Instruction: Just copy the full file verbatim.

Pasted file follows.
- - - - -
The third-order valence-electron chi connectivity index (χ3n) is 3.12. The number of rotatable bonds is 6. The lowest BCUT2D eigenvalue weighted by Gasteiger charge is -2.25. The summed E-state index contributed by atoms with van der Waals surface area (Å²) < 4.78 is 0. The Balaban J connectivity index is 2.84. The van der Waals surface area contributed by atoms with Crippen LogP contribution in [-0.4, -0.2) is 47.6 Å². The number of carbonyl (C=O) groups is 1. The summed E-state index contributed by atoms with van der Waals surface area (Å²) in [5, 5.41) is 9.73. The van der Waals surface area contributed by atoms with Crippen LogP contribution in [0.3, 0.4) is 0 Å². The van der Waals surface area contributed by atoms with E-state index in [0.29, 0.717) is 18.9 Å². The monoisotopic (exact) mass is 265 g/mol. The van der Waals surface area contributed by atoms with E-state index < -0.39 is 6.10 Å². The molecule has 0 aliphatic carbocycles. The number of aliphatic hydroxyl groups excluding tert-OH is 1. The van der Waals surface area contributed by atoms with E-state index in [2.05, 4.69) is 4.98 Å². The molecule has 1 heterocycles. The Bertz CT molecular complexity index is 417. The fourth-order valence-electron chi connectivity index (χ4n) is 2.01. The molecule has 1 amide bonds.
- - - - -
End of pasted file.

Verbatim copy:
The third-order valence-electron chi connectivity index (χ3n) is 3.12. The number of rotatable bonds is 6. The lowest BCUT2D eigenvalue weighted by Gasteiger charge is -2.25. The summed E-state index contributed by atoms with van der Waals surface area (Å²) < 4.78 is 0. The Balaban J connectivity index is 2.84. The van der Waals surface area contributed by atoms with Crippen LogP contribution in [-0.4, -0.2) is 47.6 Å². The number of carbonyl (C=O) groups is 1. The summed E-state index contributed by atoms with van der Waals surface area (Å²) in [5, 5.41) is 9.73. The van der Waals surface area contributed by atoms with Crippen LogP contribution in [0.3, 0.4) is 0 Å². The van der Waals surface area contributed by atoms with E-state index in [0.29, 0.717) is 18.9 Å². The monoisotopic (exact) mass is 265 g/mol. The van der Waals surface area contributed by atoms with E-state index < -0.39 is 6.10 Å². The molecule has 0 aliphatic carbocycles. The number of aliphatic hydroxyl groups excluding tert-OH is 1. The van der Waals surface area contributed by atoms with E-state index in [2.05, 4.69) is 4.98 Å². The molecule has 1 heterocycles. The Bertz CT molecular complexity index is 417. The fourth-order valence-electron chi connectivity index (χ4n) is 2.01. The molecule has 1 amide bonds.